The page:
Voice: Dog Tired

See Spot. See Spot break the law. See if Spot

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See Spot. See Spot break the law. See if Spot’s owner actually gives a rip.

Dog Tired
My wife and I like long walks on the beach. Without dogs.

This shouldn’t be a problem in Seattle, where dogs aren’t permitted on city beaches. But  many dog owners apparently think the law applies to someone else’s dog.

Normally I don’t engage these lawbreakers in conversation because there’s no telling how they’ll react. The silence was shattered recently when Anne and I were walking the beach at Golden Gardens Park, where a fair number of signs remind beachgoers that dogs—leashed or unleashed—are banned from the beach. Period.

At a popular picnic spot near Meadow Point, a smallish dog of indeterminate parentage lunged at us, barking and baring its fangs, as if to say, “My owner thinks I’m being playful, but you and I know better, don’t we?” We hadn’t seen the dog before the lunging and the barking and the display of healthy dentition, so it pretty much scared yesterday’s breakfast out of us. The animal’s leash had been looped around a piece of driftwood, which was no match for a dog interested in my not-so-fatted calf. As Anne and I retreated toward the water, the mini-Cujo advanced, dragging the lumber behind it.

The owner caught up and subdued his snarling creature before it reached us, at which point my wife said: “This is totally unacceptable! We have every right to walk on this beach and not be chased by your dog!” The owner apologized. But then he said something that made me appreciate why I don’t engage entitlement junkies in discourse. He said, “Now keep walking before I get pissed.”

The arrogance stunned me. I said, “Excuse me?” He repeated: “Keep walking before I get pissed.”

Then it dawned on me: The laws of man, of common courtesy, did not apply to him. Or to his dog.

Foolish of me to think otherwise. Somewhere in the city code, no doubt, there is clear language exempting this person, this beast, from laws that the rest of us disregard at our peril. Such arrogance is common among the spoiled, the privileged and the undisciplined. I don’t know which category this guy fit into—maybe all three. I realize this is Seattle, where dogs will one day have a seat on the City Council and will succeed in repealing that silly dogs-on-the-beach ban. Still, I was tempted to get up in the guy’s face. But he was bigger than I, and he owned an angry dog jonesing for a pound of my flesh. So I gave the owner my best look of sardonic pity and walked away.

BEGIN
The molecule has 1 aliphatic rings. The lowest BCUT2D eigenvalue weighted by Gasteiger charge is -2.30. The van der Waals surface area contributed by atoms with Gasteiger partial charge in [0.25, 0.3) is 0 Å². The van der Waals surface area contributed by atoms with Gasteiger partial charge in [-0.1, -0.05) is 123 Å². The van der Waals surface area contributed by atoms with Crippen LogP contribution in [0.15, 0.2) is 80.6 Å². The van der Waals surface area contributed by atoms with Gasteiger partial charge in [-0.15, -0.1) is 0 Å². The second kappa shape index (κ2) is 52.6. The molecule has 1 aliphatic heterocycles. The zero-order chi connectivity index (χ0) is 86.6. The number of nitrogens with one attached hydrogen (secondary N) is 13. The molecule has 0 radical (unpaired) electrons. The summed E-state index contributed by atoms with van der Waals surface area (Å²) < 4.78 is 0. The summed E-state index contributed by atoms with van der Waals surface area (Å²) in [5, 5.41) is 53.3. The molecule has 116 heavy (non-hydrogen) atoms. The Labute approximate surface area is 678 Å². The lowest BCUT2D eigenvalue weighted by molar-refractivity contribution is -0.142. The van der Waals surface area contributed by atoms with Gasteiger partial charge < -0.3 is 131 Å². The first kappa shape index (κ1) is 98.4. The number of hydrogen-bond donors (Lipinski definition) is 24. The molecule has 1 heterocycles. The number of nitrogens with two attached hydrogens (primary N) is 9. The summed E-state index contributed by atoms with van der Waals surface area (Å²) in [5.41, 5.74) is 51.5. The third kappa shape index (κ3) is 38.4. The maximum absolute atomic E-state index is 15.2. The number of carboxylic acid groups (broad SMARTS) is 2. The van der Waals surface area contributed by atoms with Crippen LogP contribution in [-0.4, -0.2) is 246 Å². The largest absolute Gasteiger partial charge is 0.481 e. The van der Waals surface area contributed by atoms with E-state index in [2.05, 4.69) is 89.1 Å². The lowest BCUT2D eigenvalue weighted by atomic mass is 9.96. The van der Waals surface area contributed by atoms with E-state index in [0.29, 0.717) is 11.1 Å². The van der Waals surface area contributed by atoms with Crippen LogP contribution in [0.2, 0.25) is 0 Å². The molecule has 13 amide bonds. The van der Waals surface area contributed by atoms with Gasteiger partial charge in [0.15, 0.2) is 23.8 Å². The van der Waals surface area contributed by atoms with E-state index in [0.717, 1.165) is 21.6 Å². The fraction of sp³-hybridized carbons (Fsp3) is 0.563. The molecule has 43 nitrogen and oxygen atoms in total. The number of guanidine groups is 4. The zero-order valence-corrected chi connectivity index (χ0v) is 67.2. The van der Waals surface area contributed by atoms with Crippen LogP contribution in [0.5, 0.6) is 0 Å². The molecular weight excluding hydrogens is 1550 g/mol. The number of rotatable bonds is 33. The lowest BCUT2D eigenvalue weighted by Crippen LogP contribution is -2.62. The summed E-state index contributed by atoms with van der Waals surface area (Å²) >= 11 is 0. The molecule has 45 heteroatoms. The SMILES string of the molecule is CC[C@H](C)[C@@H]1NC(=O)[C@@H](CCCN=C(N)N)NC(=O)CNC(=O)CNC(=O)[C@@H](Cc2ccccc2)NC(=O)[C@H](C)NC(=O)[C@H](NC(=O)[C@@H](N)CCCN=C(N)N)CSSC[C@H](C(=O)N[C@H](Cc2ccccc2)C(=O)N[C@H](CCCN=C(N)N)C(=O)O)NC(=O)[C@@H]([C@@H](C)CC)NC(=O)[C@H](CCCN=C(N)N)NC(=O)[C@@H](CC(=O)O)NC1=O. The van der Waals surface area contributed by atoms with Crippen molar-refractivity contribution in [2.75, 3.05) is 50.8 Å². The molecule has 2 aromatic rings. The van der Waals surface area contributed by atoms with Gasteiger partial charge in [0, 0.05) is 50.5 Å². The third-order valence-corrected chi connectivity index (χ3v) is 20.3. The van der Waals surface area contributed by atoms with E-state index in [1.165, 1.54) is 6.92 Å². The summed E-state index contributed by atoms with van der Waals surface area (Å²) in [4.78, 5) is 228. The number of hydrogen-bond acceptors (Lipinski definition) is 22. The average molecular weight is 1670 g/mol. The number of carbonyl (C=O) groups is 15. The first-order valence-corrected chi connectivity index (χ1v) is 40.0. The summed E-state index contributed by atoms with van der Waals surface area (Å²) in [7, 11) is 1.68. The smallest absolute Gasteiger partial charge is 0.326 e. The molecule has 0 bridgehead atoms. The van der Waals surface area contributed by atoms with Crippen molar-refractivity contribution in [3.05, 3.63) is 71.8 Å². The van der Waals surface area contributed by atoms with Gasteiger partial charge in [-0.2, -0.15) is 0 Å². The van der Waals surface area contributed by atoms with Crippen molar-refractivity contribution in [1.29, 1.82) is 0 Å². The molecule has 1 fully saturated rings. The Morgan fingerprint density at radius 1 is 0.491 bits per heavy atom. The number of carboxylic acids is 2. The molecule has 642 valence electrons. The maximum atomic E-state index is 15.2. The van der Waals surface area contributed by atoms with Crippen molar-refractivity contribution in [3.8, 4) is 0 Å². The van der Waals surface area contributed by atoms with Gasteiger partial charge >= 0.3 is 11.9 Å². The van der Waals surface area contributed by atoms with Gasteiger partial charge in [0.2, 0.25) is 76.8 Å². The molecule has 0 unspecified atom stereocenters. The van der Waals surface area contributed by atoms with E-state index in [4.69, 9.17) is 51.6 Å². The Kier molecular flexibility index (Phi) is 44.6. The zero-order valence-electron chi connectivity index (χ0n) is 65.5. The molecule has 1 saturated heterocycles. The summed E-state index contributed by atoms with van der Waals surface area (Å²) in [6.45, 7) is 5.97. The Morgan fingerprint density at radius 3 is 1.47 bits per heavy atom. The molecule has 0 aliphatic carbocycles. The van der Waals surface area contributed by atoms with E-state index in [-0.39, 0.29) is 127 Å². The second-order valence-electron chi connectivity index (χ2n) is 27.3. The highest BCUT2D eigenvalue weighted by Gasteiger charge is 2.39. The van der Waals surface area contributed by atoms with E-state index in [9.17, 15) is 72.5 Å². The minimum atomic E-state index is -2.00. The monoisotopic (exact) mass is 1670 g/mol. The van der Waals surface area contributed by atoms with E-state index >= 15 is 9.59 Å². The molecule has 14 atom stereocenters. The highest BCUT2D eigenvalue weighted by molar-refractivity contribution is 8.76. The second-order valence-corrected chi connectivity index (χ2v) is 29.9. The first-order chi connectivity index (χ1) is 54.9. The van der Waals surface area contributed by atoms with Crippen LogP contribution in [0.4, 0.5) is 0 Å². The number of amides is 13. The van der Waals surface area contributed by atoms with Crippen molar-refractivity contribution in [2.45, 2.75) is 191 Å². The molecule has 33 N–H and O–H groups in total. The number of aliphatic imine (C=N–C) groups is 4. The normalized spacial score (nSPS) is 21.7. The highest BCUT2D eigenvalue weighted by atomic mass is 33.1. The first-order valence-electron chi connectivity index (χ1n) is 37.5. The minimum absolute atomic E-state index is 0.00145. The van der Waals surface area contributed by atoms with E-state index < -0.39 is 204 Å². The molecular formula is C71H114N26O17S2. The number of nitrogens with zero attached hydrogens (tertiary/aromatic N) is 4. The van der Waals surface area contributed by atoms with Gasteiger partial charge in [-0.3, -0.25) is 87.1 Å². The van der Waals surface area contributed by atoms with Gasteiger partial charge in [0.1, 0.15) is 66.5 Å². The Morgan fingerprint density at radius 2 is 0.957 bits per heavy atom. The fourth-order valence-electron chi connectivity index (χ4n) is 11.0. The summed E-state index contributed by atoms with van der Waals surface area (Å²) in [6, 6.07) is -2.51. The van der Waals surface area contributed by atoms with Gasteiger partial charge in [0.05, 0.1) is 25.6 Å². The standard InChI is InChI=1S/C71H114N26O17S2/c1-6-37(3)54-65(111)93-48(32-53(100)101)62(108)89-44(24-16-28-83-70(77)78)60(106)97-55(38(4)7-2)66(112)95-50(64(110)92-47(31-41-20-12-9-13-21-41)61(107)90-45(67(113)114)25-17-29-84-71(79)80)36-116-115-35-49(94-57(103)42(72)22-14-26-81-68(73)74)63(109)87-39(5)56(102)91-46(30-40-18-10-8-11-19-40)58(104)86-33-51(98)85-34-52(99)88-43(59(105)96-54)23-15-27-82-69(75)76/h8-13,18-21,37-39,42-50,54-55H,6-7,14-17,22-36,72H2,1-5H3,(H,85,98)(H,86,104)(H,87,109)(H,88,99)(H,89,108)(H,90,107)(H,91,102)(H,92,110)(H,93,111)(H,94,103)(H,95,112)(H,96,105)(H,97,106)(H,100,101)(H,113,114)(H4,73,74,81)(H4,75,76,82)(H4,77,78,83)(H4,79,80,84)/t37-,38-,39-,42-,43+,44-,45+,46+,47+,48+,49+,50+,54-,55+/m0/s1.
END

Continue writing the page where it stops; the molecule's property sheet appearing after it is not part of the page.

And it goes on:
An isolated incident?

The condescending retort was unusual. But we walk the same beach several times a week. Dogs—usually unleashed—are a constant presence. The uncomfortable or downright scary encounters occur about once a month, more frequently in winter when the beach is deserted and dog owners think there are no roaming charges if Rex runs free. (The city says its animal-control officers are stretched so thin that scofflaws know they’re not likely to get caught.) I once reminded a dog owner there was an off-leash area just up the hill. He thanked me and went back to playing fetch, as if to say, “Buzz off, pal. My dog prefers the beach.”
 
As it happens, so do I, and I don’t like sharing it with free-range dogs eager to sniff my crotch. When I was a kid, long before sensible cities passed leash laws and kept dogs off beaches in the interest of public health, I had a paper route. Spiteful dogs came with the turf, and I was bitten three times. Whenever I got chomped, the owners would say, “This has never happened before. He’s such a sweet dog.”

Well, thr

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